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Russia Fires Warning Shots At A Cargo Ship Going To Ukrainian Port

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A Russian destroyer fired warning shots at a cargo ship in the southwest Black Sea as it headed north on Sunday. This was the first time Russia has opened fire on merchant vessels outside of Ukraine since leaving a significant UN-mediated grain deal last month.

Russia stopped taking part in the Black Sea grain agreement, which permitted Ukraine to export agricultural goods over the Black Sea, in July. According to Moscow, all ships sailing into Ukrainian waters may be carrying armaments.

In a statement released on Sunday, Russia claimed that its Vasily Bykov patrol ship had opened fire with automatic weapons on the Sukru Okan ship, which was flying the flag of Palau, after the captain of the latter failed to stop the ship for an inspection.

The ship, according to Russia, was sailing in the direction of the Ukrainian port of Izmail. According to Refinitiv shipping data, the ship was, at the time, sailing towards the Sulina port in Romania while passing close to the Bulgarian coast. The Ministry of Defence of Russia, said, “To forcibly stop the vessel, warning fire was opened from automatic weapons.” It added that the Russian military boarded the vessel with the help of a Ka-29 helicopter. “After the inspection group completed its work on board, the Sukru Okan continued on its way to the port of Izmail.”

According to a Turkish defence ministry official, he had heard about an incident wherein, a ship was moving in direction of Romania and that Turkey was inspecting the matter.

Volodymyr Zelenskyy’s top advisor described the incident as a “clear violation of international law of the sea, an act of piracy, and a crime against civilian vessels of a third country in the waters of other states.”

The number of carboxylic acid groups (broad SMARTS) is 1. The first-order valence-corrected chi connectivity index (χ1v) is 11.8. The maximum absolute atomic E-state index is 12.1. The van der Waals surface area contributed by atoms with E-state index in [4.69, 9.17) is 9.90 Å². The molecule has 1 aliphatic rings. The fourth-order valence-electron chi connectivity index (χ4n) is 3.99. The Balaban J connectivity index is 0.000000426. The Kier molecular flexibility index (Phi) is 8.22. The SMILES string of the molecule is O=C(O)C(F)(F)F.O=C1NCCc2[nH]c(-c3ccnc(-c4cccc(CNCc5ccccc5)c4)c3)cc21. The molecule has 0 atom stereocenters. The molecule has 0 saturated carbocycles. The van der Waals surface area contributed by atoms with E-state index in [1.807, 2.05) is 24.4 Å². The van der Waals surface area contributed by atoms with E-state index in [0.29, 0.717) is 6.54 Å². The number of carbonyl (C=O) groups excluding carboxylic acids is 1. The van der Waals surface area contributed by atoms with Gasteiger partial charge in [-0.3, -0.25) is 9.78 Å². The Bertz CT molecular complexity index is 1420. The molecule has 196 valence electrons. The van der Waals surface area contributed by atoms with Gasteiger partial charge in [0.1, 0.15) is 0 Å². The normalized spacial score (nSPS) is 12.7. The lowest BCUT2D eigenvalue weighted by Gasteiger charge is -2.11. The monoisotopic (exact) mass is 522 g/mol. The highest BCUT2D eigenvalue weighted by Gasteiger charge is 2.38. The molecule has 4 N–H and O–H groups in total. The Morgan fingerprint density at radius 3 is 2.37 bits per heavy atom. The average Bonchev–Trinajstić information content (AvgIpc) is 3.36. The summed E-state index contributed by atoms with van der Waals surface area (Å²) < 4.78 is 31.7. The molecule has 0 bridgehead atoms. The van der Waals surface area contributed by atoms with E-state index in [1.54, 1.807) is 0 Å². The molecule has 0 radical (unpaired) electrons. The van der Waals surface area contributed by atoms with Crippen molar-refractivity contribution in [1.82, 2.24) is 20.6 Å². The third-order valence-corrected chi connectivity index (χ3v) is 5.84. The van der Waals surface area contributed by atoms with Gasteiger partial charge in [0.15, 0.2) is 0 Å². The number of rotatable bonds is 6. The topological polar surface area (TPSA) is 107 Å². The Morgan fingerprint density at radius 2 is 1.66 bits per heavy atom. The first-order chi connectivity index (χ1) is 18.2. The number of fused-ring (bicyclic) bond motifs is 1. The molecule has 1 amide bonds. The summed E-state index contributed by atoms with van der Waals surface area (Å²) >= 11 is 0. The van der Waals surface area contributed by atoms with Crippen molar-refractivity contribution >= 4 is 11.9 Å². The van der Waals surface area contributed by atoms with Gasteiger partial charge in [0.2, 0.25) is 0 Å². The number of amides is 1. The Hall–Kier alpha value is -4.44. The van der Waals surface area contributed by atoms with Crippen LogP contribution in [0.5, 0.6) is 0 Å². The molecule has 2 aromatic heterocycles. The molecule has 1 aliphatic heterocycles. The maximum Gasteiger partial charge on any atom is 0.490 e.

On X, a social media website that was named Twitter, the advisor, Mykhailo Podolyak, stated that “Ukraine will draw all the necessary conclusions and choose the best possible response.”

The southern military command’s spokeswoman, Natalia Humeniuk, emphasised that no other official sources had backed up the Russian claims. She stated in televised remarks, “I believe that attention should be drawn to this and the peculiarities of hybrid warfare should be kept in mind.”

She asked for all travel and navigation in the Black Sea to be done under international safeguards and added, “This statement could be a signal to all civilian vessels in the Black Sea.” In the Black Sea, she continued, Russia was attempting to exert its right to stop a ship or station aircraft and “face no consequences.”

The threat of becoming entangled in the Black Sea, which is the primary route that both Russia and Ukraine utilise to transport their agricultural products to markets, will become even more acute if a commerce ship is attacked. Shipowners, insurers, and commodities merchants already have serious concerns about this risk.

Two of the world’s biggest agricultural producers are Russia and Ukraine, which are also significant producers of wheat, barley, maize, rapeseed, rapeseed oil, sunflower seeds, and sunflower oil markets. Russia’s dominance can be seen in the fertiliser market.

Moscow and Kiev have both issued threats and launched attacks since Russia withdrew from the Black Sea grain agreement, causing fear in the world’s commodity, oil, and maritime markets.

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